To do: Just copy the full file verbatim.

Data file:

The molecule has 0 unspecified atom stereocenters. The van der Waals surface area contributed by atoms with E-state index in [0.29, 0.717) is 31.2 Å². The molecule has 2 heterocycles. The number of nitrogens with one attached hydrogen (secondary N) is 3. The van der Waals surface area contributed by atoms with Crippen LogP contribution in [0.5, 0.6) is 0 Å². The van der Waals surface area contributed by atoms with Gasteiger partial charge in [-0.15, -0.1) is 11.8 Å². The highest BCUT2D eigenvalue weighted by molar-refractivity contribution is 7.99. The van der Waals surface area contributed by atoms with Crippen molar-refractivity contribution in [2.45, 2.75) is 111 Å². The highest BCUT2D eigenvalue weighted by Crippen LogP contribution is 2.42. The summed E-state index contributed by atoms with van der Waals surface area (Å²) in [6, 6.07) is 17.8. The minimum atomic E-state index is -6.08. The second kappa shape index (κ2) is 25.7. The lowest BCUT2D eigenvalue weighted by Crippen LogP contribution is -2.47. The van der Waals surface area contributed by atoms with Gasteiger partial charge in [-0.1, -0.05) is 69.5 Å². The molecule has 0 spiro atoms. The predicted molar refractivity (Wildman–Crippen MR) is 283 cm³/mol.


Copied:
The molecule has 0 unspecified atom stereocenters. The van der Waals surface area contributed by atoms with E-state index in [0.29, 0.717) is 31.2 Å². The molecule has 2 heterocycles. The number of nitrogens with one attached hydrogen (secondary N) is 3. The van der Waals surface area contributed by atoms with Crippen LogP contribution in [0.5, 0.6) is 0 Å². The van der Waals surface area contributed by atoms with Gasteiger partial charge in [-0.15, -0.1) is 11.8 Å². The highest BCUT2D eigenvalue weighted by molar-refractivity contribution is 7.99. The van der Waals surface area contributed by atoms with Crippen molar-refractivity contribution in [2.45, 2.75) is 111 Å². The highest BCUT2D eigenvalue weighted by Crippen LogP contribution is 2.42. The summed E-state index contributed by atoms with van der Waals surface area (Å²) in [6, 6.07) is 17.8. The minimum atomic E-state index is -6.08. The second kappa shape index (κ2) is 25.7. The lowest BCUT2D eigenvalue weighted by Crippen LogP contribution is -2.47. The van der Waals surface area contributed by atoms with Gasteiger partial charge in [-0.1, -0.05) is 69.5 Å². The molecule has 0 spiro atoms. The predicted molar refractivity (Wildman–Crippen MR) is 283 cm³/mol.